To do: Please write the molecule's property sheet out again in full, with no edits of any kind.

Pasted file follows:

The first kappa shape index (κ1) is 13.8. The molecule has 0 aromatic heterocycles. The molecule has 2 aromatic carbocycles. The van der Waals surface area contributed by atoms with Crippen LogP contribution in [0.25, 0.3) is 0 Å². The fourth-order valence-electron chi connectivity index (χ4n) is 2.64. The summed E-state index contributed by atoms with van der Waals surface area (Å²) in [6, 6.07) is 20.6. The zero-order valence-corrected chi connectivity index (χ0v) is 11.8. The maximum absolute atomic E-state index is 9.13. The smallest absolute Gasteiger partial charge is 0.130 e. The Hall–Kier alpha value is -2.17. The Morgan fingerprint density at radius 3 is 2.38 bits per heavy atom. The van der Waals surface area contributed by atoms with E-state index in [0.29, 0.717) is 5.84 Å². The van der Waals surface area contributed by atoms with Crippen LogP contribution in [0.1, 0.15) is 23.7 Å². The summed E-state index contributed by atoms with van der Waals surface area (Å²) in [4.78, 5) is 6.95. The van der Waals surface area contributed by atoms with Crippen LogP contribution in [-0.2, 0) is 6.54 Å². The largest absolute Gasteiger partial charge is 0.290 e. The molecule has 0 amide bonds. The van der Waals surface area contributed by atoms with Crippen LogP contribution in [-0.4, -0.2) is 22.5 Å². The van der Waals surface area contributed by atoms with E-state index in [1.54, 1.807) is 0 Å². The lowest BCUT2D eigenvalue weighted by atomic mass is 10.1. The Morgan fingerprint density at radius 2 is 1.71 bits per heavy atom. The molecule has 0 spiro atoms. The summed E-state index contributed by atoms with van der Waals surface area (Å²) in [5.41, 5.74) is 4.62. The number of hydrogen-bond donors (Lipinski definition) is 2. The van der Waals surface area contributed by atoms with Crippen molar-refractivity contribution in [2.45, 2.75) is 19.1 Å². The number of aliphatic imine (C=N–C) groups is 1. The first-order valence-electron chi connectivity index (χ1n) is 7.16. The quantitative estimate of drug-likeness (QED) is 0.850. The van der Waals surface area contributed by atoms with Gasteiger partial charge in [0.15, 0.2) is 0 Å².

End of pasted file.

The first kappa shape index (κ1) is 13.8. The molecule has 0 aromatic heterocycles. The molecule has 2 aromatic carbocycles. The van der Waals surface area contributed by atoms with Crippen LogP contribution in [0.25, 0.3) is 0 Å². The fourth-order valence-electron chi connectivity index (χ4n) is 2.64. The summed E-state index contributed by atoms with van der Waals surface area (Å²) in [6, 6.07) is 20.6. The zero-order valence-corrected chi connectivity index (χ0v) is 11.8. The maximum absolute atomic E-state index is 9.13. The smallest absolute Gasteiger partial charge is 0.130 e. The Hall–Kier alpha value is -2.17. The Morgan fingerprint density at radius 3 is 2.38 bits per heavy atom. The van der Waals surface area contributed by atoms with E-state index in [0.29, 0.717) is 5.84 Å². The van der Waals surface area contributed by atoms with Crippen LogP contribution in [0.1, 0.15) is 23.7 Å². The summed E-state index contributed by atoms with van der Waals surface area (Å²) in [4.78, 5) is 6.95. The van der Waals surface area contributed by atoms with Crippen LogP contribution in [-0.2, 0) is 6.54 Å². The largest absolute Gasteiger partial charge is 0.290 e. The molecule has 0 amide bonds. The van der Waals surface area contributed by atoms with Crippen LogP contribution in [-0.4, -0.2) is 22.5 Å². The van der Waals surface area contributed by atoms with E-state index in [1.54, 1.807) is 0 Å². The lowest BCUT2D eigenvalue weighted by atomic mass is 10.1. The Morgan fingerprint density at radius 2 is 1.71 bits per heavy atom. The molecule has 0 spiro atoms. The summed E-state index contributed by atoms with van der Waals surface area (Å²) in [5.41, 5.74) is 4.62. The number of hydrogen-bond donors (Lipinski definition) is 2. The van der Waals surface area contributed by atoms with Crippen molar-refractivity contribution in [2.45, 2.75) is 19.1 Å². The number of aliphatic imine (C=N–C) groups is 1. The first-order valence-electron chi connectivity index (χ1n) is 7.16. The quantitative estimate of drug-likeness (QED) is 0.850. The van der Waals surface area contributed by atoms with Gasteiger partial charge in [0.15, 0.2) is 0 Å².